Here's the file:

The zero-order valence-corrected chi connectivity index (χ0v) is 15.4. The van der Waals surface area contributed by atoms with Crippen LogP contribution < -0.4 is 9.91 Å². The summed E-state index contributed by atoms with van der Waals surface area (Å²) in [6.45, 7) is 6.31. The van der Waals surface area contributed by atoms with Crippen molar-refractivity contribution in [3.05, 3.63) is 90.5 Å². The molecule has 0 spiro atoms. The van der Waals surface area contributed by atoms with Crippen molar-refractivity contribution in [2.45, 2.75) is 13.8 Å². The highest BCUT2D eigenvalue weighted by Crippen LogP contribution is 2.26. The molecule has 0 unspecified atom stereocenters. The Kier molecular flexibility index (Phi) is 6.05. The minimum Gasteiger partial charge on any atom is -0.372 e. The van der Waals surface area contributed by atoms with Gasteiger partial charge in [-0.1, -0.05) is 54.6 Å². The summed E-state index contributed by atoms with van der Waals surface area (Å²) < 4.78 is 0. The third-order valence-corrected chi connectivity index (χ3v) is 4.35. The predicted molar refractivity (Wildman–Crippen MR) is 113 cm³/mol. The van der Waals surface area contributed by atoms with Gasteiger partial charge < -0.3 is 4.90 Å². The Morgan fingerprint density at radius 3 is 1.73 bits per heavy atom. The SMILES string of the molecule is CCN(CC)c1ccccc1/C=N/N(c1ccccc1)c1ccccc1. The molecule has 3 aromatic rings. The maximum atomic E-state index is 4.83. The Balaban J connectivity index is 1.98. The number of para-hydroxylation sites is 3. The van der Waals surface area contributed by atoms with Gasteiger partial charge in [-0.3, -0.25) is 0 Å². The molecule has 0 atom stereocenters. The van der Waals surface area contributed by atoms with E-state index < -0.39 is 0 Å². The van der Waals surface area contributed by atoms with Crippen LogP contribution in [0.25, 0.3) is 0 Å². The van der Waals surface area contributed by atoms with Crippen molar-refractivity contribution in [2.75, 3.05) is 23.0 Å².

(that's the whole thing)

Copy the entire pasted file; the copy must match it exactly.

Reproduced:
The zero-order valence-corrected chi connectivity index (χ0v) is 15.4. The van der Waals surface area contributed by atoms with Crippen LogP contribution < -0.4 is 9.91 Å². The summed E-state index contributed by atoms with van der Waals surface area (Å²) in [6.45, 7) is 6.31. The van der Waals surface area contributed by atoms with Crippen molar-refractivity contribution in [3.05, 3.63) is 90.5 Å². The molecule has 0 spiro atoms. The van der Waals surface area contributed by atoms with Crippen molar-refractivity contribution in [2.45, 2.75) is 13.8 Å². The highest BCUT2D eigenvalue weighted by Crippen LogP contribution is 2.26. The molecule has 0 unspecified atom stereocenters. The Kier molecular flexibility index (Phi) is 6.05. The minimum Gasteiger partial charge on any atom is -0.372 e. The van der Waals surface area contributed by atoms with Gasteiger partial charge in [-0.1, -0.05) is 54.6 Å². The summed E-state index contributed by atoms with van der Waals surface area (Å²) < 4.78 is 0. The third-order valence-corrected chi connectivity index (χ3v) is 4.35. The predicted molar refractivity (Wildman–Crippen MR) is 113 cm³/mol. The van der Waals surface area contributed by atoms with Gasteiger partial charge < -0.3 is 4.90 Å². The Morgan fingerprint density at radius 3 is 1.73 bits per heavy atom. The SMILES string of the molecule is CCN(CC)c1ccccc1/C=N/N(c1ccccc1)c1ccccc1. The molecule has 3 aromatic rings. The maximum atomic E-state index is 4.83. The Balaban J connectivity index is 1.98. The number of para-hydroxylation sites is 3. The van der Waals surface area contributed by atoms with Gasteiger partial charge in [-0.3, -0.25) is 0 Å². The molecule has 0 atom stereocenters. The van der Waals surface area contributed by atoms with E-state index < -0.39 is 0 Å². The van der Waals surface area contributed by atoms with Crippen LogP contribution in [0.25, 0.3) is 0 Å². The van der Waals surface area contributed by atoms with Crippen molar-refractivity contribution in [2.75, 3.05) is 23.0 Å².